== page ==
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I'd like to use bash's builtin time command to measure the remaining cpu/user time used up by a program that is already executing.

More precisely, I would like to write a bash script that, given a process id, will print the cpu time used by that process between the time when the script was started and the time when the process exits. The output should be produced right after the process exits.

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  • What do you mean by remaining? You mean how much more time a process will need? That won't be possible since there's no way to guess. What if the thing you are running has a command to wait for 24 hours before finishing?
    – terdon
    Commented Jul 6, 2019 at 13:54
  • No, what I want to do is e.g. start a bash script, pass it the PID of some running process as an argument and then have the script print the cpu time that process has used between the point in time when the script was started and when the process has finished (obviously after the latter has occurred).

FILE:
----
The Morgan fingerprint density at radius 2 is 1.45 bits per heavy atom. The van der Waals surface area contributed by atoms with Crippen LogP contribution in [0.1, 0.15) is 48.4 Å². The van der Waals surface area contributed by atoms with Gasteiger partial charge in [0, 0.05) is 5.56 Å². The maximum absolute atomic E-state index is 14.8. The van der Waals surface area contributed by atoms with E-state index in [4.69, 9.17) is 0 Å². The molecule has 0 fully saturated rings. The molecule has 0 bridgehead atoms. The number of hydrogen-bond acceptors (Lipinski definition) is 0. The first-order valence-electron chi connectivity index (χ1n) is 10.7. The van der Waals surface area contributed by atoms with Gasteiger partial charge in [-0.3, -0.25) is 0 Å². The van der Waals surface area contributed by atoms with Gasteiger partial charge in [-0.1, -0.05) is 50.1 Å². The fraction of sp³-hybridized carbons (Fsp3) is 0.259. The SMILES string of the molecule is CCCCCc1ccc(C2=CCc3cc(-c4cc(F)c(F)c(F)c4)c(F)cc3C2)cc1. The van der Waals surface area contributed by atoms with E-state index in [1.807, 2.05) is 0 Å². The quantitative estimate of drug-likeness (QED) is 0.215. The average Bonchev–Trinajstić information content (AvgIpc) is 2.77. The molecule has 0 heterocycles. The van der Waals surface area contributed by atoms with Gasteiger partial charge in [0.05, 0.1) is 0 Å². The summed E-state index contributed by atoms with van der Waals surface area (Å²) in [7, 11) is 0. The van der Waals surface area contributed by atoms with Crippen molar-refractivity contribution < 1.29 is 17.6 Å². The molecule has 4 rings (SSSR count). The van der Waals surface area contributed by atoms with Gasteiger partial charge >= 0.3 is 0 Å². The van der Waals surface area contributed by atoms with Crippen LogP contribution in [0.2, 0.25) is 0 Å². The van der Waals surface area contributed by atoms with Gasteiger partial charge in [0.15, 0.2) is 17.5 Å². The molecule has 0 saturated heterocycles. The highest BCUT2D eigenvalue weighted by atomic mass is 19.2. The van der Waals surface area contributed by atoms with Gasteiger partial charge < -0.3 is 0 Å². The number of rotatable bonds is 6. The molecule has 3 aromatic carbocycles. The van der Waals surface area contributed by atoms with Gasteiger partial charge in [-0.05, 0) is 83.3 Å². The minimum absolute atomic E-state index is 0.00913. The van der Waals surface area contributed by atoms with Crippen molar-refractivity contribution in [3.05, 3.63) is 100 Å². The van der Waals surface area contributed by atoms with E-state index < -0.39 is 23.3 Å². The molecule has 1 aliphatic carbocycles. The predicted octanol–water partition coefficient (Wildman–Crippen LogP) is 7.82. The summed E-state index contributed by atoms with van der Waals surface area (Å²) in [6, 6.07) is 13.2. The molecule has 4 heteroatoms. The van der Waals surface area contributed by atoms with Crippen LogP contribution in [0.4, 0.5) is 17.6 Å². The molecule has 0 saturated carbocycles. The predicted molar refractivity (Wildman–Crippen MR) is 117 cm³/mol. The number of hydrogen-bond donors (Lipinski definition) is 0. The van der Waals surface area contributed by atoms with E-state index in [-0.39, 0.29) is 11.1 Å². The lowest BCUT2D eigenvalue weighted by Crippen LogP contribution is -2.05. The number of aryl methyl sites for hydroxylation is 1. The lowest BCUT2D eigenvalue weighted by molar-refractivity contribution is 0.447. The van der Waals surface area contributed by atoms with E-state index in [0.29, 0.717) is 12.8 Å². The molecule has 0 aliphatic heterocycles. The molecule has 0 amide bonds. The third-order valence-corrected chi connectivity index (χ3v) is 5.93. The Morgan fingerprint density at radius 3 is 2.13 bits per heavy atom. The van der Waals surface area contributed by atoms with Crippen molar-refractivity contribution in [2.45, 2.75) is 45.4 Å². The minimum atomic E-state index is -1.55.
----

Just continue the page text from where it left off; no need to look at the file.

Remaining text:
– Peter
    Commented Jul 6, 2019 at 13:57
  • Please edit your question and clarify then. So you want the bash script to wait until the running process has finished and then print the time it took? And you want cpu/user time, not actual wall clock time, right?
    – terdon
    Commented Jul 6, 2019 at 13:59
  • Done, yes I want cpu time that's why I'm unsure how to do this.
    – Peter
    Commented Jul 6, 2019 at 14:04

1 Answer 1

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I don't know how you can be told anything about a process that has already exited (unless there is an audit capability somewhere).

In a plain Unix, I would run

ps --pid $pid -o cputime=

repeatedly until I get rc<>0, in which case the used CPU would be very close to what the last reading was.

The "=" at the end of cputime= suppresses columns headers.

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  • This seems to work, only downside is that the granularity is in seconds. But this makes me think there should be a way to get more accurate readings (from C code if necessary). I'll accept this anyways since I did not specify what precision I wanted to achieve and this answers the question as it is.
    – Peter
    Commented Jul 7, 2019 at 8:16
  • @peter You can get better than a second, the sleep command accepts fractional seconds (sleep .2).
    – xenoid
    Commented Jul 7, 2019 at 10:33

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